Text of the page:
Here are a couple of other recommendations related specifically to auto finance. Recommendation #64 urges the CFPB to focus its pricing discrimination concerns on dealers within its jurisdiction rather than trying to address concerns indirectly by looking at contracts purchased by auto finance sources. A dealer's illegal discrimination cannot accurately be detected this way; any one dealer's pricing will be submerged in the pricing of hundreds of other dealers whose contracts the creditor buys. And, drilling down to the pricing of each dealer in the indirect creditor's portfolio will not offer a complete picture of the dealer's pricing practices — most dealers assign contracts to many different finance sources. Moreover, the disparate impact theory the CFPB used was a huge stretch of this theory. The CFPB claimed that the required "facially neutral" factor in the finance source's policy was the "discretion" it gave dealers to set the retail rate within a limited range. In another disparate impact case, the Supreme Court cogently observed that "discretion" was not a policy — rather, it was the absence of a policy.
In recommendation #65, the taskforce stressed that any evaluation of a dealership's pricing should use appropriate control variables in its pricing regression analysis, something the CFPB staff declined to do in its enforcement actions from 2013 to 2016. But, controlling for legitimate factors that affect a dealer's markup is not easy. Unless the dealer has adopted the NADA Fair Credit Compliance Program, the dealer's reason for offering one consumer a different markup than another consumer received will not be specifically recorded. In the absence of such a record, the CFPB should accept proxies for such factors — just as it uses proxies for race, national origin, and sex. There are many legitimate business reasons for which a dealer may charge higher average markups to consumers with low credit scores, such as the increased time needed to find an assignee willing to buy the contract and to resolve stipulations, like proof of employment and residence. In contrast, the dealer can quickly assign the contract of a consumer with a high credit score and often has several choices among which to choose. We have found that often little difference exists in average markup between racial and ethnic groups in the same credit score range.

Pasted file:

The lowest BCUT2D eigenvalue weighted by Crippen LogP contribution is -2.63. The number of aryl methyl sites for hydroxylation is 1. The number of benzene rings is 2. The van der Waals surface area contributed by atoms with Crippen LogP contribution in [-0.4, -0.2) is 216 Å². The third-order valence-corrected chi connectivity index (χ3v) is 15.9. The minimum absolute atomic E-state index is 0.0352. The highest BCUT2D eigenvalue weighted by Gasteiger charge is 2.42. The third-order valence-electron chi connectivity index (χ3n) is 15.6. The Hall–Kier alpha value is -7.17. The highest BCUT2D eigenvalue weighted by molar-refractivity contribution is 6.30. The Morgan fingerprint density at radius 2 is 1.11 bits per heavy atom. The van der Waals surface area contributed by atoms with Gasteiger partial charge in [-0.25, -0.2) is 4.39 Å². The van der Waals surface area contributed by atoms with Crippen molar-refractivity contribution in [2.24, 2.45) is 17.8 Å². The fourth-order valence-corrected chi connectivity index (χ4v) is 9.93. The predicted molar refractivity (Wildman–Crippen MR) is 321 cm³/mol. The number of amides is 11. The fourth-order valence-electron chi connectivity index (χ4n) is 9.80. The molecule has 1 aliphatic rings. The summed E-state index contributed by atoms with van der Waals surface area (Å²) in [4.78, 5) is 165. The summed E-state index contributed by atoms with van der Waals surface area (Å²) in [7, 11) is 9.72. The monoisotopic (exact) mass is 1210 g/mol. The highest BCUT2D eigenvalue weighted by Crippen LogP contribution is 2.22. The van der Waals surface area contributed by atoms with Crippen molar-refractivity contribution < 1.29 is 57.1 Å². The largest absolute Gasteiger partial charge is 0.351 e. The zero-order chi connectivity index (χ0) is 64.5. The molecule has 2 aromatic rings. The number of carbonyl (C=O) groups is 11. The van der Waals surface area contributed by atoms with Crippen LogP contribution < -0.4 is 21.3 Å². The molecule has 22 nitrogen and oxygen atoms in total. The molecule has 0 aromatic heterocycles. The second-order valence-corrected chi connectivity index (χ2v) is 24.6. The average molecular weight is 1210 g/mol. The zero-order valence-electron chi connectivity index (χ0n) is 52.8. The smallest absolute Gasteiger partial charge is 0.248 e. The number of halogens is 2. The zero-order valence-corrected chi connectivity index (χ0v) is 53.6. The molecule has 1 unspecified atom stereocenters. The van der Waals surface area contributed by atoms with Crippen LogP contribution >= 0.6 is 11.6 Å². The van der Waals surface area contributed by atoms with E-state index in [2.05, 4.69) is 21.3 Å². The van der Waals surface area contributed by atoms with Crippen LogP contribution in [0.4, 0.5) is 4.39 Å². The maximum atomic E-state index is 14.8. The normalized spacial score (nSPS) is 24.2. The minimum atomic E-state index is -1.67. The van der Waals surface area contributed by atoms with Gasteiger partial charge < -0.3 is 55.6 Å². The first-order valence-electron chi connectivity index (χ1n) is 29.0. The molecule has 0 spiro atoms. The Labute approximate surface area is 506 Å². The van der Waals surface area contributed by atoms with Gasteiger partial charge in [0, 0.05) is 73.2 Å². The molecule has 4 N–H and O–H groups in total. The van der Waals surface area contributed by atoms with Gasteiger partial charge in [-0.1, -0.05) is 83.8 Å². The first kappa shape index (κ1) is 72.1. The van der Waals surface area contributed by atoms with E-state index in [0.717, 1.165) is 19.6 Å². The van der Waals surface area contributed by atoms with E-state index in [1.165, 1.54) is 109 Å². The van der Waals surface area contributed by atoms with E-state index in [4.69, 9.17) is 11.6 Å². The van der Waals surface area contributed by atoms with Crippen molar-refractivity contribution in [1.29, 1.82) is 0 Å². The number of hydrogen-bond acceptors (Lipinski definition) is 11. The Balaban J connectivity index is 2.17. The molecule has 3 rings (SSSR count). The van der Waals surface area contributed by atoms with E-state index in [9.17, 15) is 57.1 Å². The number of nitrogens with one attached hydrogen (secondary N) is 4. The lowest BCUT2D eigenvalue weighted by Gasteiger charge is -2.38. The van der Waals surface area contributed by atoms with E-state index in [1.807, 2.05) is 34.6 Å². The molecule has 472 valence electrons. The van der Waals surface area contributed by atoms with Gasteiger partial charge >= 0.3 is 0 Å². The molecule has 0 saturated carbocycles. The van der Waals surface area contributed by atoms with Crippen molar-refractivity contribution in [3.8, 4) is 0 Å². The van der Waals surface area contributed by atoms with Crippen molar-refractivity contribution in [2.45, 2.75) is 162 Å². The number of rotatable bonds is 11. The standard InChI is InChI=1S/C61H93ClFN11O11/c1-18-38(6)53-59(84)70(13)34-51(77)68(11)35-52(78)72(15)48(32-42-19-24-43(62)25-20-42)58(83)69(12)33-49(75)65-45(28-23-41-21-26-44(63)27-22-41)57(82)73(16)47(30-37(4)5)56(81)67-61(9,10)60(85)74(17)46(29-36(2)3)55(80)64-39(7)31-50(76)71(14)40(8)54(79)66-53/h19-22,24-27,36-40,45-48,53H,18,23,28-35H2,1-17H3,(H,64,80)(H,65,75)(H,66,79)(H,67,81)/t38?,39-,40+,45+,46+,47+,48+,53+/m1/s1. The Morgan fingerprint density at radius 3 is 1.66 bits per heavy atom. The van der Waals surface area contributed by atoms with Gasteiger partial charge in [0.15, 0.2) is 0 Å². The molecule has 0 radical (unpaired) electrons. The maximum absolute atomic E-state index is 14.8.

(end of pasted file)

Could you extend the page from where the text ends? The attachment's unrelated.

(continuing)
The recommendations include other items of interest for dealers. Recommendation #45 would relieve the dealer of any obligation to provide an adverse action notice when it denies an application because no third-party source would agree to purchase the application and each third-party creditor provides an adverse action notice. This recommendation addresses a long-standing problem for dealers. Often, they do not know why the finance sources to which they shopped an application denied it. Indeed, each finance source may have had its own unique reasons. Forcing the dealer to guess the reasons adds nothing to the real reasons each finance source gives the consumer and, indeed, may even result in an inaccurate guess.
A long-standing problem dealers face in advertising credit and lease terms is compliance with the very prescriptive requirements of Regulations Z and M. These requirements have led to tiny disclosures in print and electronic ads that consumers cannot read and oral disclosures in audio ads that are spoken so fast that no one can understand them. The taskforce recommends in #43 that these "trigger term" disclosures be replaced with principle-based disclosures, which would ask: Is the credit or lease term advertising misleading or deceptive without additional information?
The taskforce has many recommendations that may especially benefit indirect creditors without any reduction in protections for consumers. In fact, many may increase consumer well-being. Here are just a few of them:
- As finance sources make online applications more available to consumers, reforms to the E-Sign Act become ever more important (##48-50).